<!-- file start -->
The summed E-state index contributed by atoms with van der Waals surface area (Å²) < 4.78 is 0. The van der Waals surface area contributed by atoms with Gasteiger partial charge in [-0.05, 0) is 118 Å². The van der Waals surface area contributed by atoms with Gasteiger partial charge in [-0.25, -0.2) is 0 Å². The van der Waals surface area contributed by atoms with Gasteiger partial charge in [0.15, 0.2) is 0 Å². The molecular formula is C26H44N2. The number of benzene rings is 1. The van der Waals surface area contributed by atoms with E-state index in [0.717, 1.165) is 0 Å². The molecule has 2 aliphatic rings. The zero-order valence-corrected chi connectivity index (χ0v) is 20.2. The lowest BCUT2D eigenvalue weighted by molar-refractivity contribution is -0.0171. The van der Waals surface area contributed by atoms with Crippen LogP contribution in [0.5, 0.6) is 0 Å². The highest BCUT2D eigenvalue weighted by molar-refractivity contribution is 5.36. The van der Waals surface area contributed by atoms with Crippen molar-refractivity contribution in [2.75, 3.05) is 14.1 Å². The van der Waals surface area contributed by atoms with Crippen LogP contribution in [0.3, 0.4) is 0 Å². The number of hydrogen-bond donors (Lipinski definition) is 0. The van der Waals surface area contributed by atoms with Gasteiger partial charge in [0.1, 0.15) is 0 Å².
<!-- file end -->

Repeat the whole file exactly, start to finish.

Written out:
The summed E-state index contributed by atoms with van der Waals surface area (Å²) < 4.78 is 0. The van der Waals surface area contributed by atoms with Gasteiger partial charge in [-0.05, 0) is 118 Å². The van der Waals surface area contributed by atoms with Gasteiger partial charge in [-0.25, -0.2) is 0 Å². The van der Waals surface area contributed by atoms with Gasteiger partial charge in [0.15, 0.2) is 0 Å². The molecular formula is C26H44N2. The number of benzene rings is 1. The van der Waals surface area contributed by atoms with E-state index in [0.717, 1.165) is 0 Å². The molecule has 2 aliphatic rings. The zero-order valence-corrected chi connectivity index (χ0v) is 20.2. The lowest BCUT2D eigenvalue weighted by molar-refractivity contribution is -0.0171. The van der Waals surface area contributed by atoms with Crippen LogP contribution in [0.5, 0.6) is 0 Å². The highest BCUT2D eigenvalue weighted by molar-refractivity contribution is 5.36. The van der Waals surface area contributed by atoms with Crippen molar-refractivity contribution in [2.75, 3.05) is 14.1 Å². The van der Waals surface area contributed by atoms with Crippen LogP contribution in [0.3, 0.4) is 0 Å². The number of hydrogen-bond donors (Lipinski definition) is 0. The van der Waals surface area contributed by atoms with Gasteiger partial charge in [0.1, 0.15) is 0 Å².